A serene and beautiful view of the untouched magnificence of early Hawaii, this painting by Strong featured the environmental purity of the islands more than a century ago. Rising over the scene, the universally recognized shape of Diamond Head Crater is rugged and unpopulated, only the smallest output of human buildings in view at its coastal shore, which by this time included a half-century old whaling station. Blue, clean and pristine, the Hawaiian man begins to launch his outrigger vessel into the surf.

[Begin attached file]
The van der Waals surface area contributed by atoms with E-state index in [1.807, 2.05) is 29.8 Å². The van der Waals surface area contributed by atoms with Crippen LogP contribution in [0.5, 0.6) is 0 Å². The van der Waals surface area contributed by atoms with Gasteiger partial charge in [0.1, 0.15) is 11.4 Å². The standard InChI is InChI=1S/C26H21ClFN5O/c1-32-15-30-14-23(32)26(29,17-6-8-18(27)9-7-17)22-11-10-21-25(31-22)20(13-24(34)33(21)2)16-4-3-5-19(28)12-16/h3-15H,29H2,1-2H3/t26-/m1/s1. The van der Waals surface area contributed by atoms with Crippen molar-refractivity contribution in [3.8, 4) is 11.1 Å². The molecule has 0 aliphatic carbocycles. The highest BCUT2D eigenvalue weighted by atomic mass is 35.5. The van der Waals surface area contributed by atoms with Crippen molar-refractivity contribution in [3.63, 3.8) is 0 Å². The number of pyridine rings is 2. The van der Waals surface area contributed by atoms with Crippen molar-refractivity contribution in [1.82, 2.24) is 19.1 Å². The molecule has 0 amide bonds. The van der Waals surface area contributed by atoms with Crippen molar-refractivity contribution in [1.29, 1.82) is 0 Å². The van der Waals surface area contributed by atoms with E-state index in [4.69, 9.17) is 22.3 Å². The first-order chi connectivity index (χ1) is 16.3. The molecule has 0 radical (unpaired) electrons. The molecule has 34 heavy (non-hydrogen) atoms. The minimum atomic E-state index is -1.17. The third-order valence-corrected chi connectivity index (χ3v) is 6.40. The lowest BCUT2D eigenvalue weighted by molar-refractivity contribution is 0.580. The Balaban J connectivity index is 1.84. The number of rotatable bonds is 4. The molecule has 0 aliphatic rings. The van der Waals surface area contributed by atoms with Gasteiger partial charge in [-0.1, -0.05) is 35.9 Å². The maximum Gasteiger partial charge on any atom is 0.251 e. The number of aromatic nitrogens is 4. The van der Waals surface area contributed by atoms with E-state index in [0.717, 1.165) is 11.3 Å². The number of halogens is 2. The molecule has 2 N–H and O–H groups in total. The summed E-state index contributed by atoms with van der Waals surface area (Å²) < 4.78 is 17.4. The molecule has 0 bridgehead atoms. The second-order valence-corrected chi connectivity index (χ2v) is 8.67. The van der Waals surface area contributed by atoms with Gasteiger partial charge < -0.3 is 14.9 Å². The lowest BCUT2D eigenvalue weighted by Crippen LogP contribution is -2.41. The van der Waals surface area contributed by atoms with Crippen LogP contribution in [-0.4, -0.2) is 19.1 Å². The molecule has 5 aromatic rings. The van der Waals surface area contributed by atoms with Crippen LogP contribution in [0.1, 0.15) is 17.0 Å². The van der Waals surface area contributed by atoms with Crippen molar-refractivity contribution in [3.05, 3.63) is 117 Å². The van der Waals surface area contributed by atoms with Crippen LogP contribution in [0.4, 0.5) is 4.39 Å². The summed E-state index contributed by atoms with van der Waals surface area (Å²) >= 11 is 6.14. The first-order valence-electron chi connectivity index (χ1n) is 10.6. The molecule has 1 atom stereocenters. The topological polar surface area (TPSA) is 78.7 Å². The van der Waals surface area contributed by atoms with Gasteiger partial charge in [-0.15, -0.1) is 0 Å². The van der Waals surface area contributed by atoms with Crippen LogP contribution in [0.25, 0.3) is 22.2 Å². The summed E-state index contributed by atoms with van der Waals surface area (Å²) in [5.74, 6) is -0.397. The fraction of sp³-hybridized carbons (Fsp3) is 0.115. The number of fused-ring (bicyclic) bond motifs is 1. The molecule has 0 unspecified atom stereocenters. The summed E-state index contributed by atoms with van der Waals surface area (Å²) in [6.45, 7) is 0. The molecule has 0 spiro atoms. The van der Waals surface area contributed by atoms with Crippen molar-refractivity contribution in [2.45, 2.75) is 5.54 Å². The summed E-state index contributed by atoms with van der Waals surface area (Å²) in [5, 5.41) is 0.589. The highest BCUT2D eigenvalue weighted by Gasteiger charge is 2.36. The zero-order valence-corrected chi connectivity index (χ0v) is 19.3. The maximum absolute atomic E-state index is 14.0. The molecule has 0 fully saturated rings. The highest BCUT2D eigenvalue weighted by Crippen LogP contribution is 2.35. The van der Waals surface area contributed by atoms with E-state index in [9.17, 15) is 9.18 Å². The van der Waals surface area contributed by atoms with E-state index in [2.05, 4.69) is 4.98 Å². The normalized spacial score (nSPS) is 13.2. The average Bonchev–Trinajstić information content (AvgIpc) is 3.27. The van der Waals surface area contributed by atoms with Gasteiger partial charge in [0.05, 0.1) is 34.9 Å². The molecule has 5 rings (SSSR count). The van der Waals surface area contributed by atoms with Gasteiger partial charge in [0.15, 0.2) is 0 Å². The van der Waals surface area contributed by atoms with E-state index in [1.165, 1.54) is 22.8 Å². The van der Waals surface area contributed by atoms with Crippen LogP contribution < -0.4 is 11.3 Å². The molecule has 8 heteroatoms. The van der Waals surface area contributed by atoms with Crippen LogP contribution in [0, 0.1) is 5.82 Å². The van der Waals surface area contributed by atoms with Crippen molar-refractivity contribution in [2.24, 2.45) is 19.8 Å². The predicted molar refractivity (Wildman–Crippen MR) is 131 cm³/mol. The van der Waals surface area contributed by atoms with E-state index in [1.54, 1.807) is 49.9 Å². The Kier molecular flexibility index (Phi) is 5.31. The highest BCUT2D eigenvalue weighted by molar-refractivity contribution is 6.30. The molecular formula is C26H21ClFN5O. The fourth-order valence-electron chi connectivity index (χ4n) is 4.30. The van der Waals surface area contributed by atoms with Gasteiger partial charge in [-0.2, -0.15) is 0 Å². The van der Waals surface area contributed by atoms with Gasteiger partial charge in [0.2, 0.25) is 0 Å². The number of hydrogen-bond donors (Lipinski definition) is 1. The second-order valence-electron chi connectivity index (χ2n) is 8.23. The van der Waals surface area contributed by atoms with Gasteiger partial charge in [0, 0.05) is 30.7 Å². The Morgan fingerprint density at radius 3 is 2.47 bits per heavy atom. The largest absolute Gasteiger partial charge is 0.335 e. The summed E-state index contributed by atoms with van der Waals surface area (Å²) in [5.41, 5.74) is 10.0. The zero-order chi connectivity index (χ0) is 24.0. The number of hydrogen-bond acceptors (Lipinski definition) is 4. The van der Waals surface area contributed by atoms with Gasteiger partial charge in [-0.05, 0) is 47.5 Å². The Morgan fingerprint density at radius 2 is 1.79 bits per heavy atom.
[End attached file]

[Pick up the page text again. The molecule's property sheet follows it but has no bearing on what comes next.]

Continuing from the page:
Works of Hawaii by Western artists do not get any rarer than a scene of 1884 in Honolulu. Strong was directly commissioned to paint such works for the Spreckels Sugar and Shipping interests in part to promote the islands, and this particular work found its way to a Connecticut Estate, most likely as a family gift to one of his father's relative back home. It was discovered in a New Haven basement when a house recently sold.
The sense of flora and open wilderness beneath soft sunshine makes this a pleasant and highly desired depiction of Hawaii as originally encountered.
Provenance: Private New Haven, Connecticut Collection.
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